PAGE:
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Ship Biscuit and Salted Beef

Research and Conference Updates!

This semester was incredibly productive with regard to lab work and presentation of our work.

Thanks to Drs. Steve and Susanne Talcott, we were able to run kjeldahl, TBARS, and soxhlet assays in triplicate.  As noted in previous posts, we were also able to confirm that no vitamin C was present. Most recently, we purchased nitrate strips thanks to funding from our sponsors (thank you!) to understand if there was an increase in nitrate as we suspected previously, which we will present in a later post. Thanks to Dr. Chris Kerth, Kayley Wall, and Dr. Andrew Hillhouse, the GCMS and metagenomics data are also collected and in the process of being analyzed. Further, we completed isolation of 294 pure culture specimens and have approximately 30 ready for 16s sequencing thanks to Dr. Robin Anderson.

With regards to presentation of our work, Grace Tsai, our PI, presented different aspects of our research at the European Association of Archaeologists (EAA) annual conference in Barcelona, then traveled to the III International Congress on the Anthropology of Salt in the Basque Country.  At the EAA, Grace presented a paper titled “Experimental Archaeology in Enological Palynology” that covered surprising results from pollen counts within the wine we produced for the project compared to the pollen counts in the vineyard sediment collected shortly after we gathered the grapes. At the Congress on Salt, Grace presented a paper titled “Characteristics of bay salt and its effects in historical food preservation” that provided preliminary evidence linking microbes found in the bay salt used in the experiment to nitrate-producing and denitrifying microbes. Both papers were well-received and we received helpful feedback on our research.

Grace Tsai presenting on experimental enological palynology at the EAA.


At the Salinas de Anana for the III Congress on the Anthropology of Salt.

Back home in College Station, the undergraduate students presented at the LAUNCH Undergraduate Research Expo. Their experiences were summarized by Christian Encarnacion in his post below:

These past few weeks have been very busy and productive for the entire team! We were able to present an awesome poster at the Undergraduate Research Expo on October 3rd. Titled, “Mineral and Microbiological Content of Historical Salts Used for 17th Century Food Preservation”, our poster looked at how French bay salt differed in terms of mineral and microbial content compared to other salt sources.  Some of our wonderful team members were able to discuss with judges and other students about our unique research and what we hope to discover along the way.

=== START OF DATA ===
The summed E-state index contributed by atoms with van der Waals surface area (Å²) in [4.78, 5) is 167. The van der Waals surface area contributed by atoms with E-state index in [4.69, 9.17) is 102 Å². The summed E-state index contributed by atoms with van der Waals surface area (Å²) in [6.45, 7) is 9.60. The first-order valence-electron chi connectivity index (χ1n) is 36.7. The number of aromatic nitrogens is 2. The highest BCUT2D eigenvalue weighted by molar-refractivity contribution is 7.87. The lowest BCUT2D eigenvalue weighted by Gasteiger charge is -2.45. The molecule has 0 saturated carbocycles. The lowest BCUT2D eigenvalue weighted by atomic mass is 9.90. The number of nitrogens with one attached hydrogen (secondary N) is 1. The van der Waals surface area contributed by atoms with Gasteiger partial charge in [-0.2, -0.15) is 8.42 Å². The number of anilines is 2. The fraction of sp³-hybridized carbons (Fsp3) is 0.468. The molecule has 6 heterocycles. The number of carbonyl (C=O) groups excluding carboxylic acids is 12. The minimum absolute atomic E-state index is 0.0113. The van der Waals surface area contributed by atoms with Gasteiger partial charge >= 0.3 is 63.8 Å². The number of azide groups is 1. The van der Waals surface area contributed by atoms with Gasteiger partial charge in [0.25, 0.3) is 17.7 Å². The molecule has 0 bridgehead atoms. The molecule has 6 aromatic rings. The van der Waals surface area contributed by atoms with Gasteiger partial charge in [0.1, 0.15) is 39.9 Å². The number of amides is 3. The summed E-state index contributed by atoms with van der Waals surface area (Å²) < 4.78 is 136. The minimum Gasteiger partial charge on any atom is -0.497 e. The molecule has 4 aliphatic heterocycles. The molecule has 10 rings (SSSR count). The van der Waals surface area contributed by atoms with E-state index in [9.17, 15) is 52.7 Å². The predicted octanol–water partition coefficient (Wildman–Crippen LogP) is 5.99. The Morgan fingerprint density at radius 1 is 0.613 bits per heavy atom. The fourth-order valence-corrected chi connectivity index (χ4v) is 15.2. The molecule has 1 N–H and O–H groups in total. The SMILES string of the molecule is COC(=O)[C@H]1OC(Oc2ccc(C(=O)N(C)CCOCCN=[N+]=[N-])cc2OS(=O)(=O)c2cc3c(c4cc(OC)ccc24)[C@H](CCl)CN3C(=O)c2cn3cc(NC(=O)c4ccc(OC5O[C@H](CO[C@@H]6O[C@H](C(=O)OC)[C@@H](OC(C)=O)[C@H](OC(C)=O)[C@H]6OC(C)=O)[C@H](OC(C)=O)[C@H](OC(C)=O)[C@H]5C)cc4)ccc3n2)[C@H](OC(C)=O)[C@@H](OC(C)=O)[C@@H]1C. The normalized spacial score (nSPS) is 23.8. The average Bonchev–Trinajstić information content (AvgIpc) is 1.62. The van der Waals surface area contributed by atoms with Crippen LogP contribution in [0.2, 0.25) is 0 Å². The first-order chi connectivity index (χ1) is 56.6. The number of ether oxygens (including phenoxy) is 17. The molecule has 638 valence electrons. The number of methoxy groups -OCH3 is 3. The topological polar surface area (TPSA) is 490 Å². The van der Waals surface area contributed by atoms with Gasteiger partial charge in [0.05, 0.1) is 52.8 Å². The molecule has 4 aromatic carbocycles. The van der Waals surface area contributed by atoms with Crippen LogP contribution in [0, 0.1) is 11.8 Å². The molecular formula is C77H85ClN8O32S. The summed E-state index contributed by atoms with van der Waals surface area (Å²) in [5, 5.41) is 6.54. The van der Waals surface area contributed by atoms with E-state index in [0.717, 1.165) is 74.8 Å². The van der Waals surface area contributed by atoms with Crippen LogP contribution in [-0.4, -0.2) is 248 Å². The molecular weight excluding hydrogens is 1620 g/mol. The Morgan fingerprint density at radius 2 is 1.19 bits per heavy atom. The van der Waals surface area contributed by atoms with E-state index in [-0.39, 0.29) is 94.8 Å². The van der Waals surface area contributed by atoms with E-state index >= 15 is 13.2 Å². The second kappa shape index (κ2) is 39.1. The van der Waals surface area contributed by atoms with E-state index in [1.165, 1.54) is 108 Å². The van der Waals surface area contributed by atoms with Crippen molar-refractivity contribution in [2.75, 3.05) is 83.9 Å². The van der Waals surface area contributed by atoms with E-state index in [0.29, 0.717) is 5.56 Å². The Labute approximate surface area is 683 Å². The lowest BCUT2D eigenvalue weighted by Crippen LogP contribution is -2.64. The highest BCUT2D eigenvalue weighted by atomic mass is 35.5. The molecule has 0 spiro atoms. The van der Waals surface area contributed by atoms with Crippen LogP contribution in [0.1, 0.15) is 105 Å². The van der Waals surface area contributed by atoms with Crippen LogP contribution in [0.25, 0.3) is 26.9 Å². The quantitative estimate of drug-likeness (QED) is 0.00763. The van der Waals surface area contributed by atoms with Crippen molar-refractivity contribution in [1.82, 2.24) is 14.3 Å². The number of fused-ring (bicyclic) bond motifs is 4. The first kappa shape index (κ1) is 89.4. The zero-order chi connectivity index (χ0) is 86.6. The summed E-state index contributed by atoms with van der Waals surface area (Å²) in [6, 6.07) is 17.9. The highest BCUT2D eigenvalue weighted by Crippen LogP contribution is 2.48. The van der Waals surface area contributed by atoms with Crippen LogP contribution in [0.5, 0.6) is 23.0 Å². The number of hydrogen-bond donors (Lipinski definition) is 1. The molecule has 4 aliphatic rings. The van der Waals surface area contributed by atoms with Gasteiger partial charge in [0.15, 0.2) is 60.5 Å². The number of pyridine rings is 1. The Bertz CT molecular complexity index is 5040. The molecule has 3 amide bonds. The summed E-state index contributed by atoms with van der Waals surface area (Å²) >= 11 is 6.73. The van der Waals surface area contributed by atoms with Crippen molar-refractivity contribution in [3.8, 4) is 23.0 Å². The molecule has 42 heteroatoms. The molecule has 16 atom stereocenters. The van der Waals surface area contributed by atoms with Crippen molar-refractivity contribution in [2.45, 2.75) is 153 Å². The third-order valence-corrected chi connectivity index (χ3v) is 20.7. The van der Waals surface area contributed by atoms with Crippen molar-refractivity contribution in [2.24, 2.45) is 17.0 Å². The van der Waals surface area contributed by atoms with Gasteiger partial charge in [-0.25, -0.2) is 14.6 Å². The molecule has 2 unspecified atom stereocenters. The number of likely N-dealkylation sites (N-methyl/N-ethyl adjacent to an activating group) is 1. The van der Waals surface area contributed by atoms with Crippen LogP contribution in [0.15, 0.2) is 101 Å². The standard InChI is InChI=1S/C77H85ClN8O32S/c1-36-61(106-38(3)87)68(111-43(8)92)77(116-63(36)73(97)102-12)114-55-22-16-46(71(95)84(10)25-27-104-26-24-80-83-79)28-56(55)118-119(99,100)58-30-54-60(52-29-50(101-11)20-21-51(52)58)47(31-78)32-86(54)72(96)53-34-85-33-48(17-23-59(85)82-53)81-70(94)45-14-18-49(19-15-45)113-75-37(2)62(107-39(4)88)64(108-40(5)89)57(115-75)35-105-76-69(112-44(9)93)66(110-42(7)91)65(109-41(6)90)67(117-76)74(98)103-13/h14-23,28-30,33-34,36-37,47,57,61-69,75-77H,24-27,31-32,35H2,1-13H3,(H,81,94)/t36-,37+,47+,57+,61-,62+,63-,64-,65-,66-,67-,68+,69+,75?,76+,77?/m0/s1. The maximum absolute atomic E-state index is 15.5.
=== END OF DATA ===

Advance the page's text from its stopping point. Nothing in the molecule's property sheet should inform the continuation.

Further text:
One of our team members, Erika Davila, found the experience to be “really nice and every person that I talked to was very interested in becoming part of the group”.

Many people who wanted to learn more about our poster were definitely intrigued on why this research was relevant. The team explained that not only do we gain better historical insight on 17th century food preservation, we also learn more about why French bay salt was such a popular ingredient in food preservation. Historical literature frequently specified the use of French bay salt, and even though people lacked the scientific knowledge about French bay salt they definitely knew it was effective at preserving food for quite a long time!

In our research, we were able to conclude that French bay salt contained a diverse mineral and microbial count. While these minerals provided some nutrition for sailors, minerals like iron and zinc help prevent microbial growth and rancidity by absorbing oxygen and preventing oxidative damage. Additionally many of the microbes present in the salt were nitrogen-fixing bacteria, meaning they can produce nitrate, a very important compound that is used presently as a food preservative!

With the end of the Undergraduate Research Expo, our team will go back into the lab to continue collecting data on our food preservation samples. Currently, we are planning on starting metagenomic analysis of our SBSB project salts and meats. We are super excited to see what other things we will discover and are looking forward to sharing this with everyone in the near future!

Pictured left to right: Emelie Nelson & John McQuitty.

Pictured left to right: Somer Smith & John McQuitty.


As the semester ends, many of our students are also graduating! We will miss them, but are glad to see them move on to greater things. Emelie Nelson and Christian Encarnacion will both be attending medical school, while John McQuitty will be going to dental school.

Thankfully, this semester we also added one new member, Daisy Abraham!

Daisy Abraham

Major:  Public Health

Interests: Running, hiking, reading, painting

Daisy was born in an Indian-American family and raised along the border of Mexico in the Rio Grande Valley. A “third culture kid”, she has grown to appreciate traveling and immersing herself in different cultures. She graduated as salutatorian from her high school and is currently pursuing a future in medicine. In her free time you may find her in one of the local coffee shops.

We wish everyone a great holiday season, and will be back next semester to present results!